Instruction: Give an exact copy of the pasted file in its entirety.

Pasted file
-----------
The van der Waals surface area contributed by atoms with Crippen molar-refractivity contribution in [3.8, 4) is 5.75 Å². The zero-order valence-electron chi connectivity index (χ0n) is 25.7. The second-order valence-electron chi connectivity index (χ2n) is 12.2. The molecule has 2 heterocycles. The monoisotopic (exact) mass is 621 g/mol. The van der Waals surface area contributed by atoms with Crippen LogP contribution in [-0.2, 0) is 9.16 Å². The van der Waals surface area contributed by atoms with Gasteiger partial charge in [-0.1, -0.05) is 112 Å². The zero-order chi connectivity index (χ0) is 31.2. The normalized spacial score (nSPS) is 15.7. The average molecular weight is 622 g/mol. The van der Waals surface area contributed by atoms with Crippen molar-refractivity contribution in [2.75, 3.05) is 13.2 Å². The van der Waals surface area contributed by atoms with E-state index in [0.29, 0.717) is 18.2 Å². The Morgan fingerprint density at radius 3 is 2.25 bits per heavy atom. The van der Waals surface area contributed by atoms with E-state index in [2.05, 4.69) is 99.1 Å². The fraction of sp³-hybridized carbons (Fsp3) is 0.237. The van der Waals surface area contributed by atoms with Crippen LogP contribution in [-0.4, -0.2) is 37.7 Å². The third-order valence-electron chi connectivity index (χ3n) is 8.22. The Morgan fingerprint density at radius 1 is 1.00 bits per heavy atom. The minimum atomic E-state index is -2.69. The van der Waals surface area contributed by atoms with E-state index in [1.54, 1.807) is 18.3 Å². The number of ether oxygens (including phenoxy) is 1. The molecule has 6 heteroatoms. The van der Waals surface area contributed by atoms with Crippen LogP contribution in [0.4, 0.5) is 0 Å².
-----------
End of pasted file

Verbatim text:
The van der Waals surface area contributed by atoms with Crippen molar-refractivity contribution in [3.8, 4) is 5.75 Å². The zero-order valence-electron chi connectivity index (χ0n) is 25.7. The second-order valence-electron chi connectivity index (χ2n) is 12.2. The molecule has 2 heterocycles. The monoisotopic (exact) mass is 621 g/mol. The van der Waals surface area contributed by atoms with Crippen LogP contribution in [-0.2, 0) is 9.16 Å². The van der Waals surface area contributed by atoms with Gasteiger partial charge in [-0.1, -0.05) is 112 Å². The zero-order chi connectivity index (χ0) is 31.2. The normalized spacial score (nSPS) is 15.7. The average molecular weight is 622 g/mol. The van der Waals surface area contributed by atoms with Crippen molar-refractivity contribution in [2.75, 3.05) is 13.2 Å². The van der Waals surface area contributed by atoms with E-state index in [0.29, 0.717) is 18.2 Å². The Morgan fingerprint density at radius 3 is 2.25 bits per heavy atom. The van der Waals surface area contributed by atoms with E-state index in [2.05, 4.69) is 99.1 Å². The fraction of sp³-hybridized carbons (Fsp3) is 0.237. The van der Waals surface area contributed by atoms with Crippen LogP contribution in [-0.4, -0.2) is 37.7 Å². The third-order valence-electron chi connectivity index (χ3n) is 8.22. The Morgan fingerprint density at radius 1 is 1.00 bits per heavy atom. The minimum atomic E-state index is -2.69. The van der Waals surface area contributed by atoms with E-state index in [1.54, 1.807) is 18.3 Å². The number of ether oxygens (including phenoxy) is 1. The molecule has 6 heteroatoms. The van der Waals surface area contributed by atoms with Crippen LogP contribution in [0.4, 0.5) is 0 Å².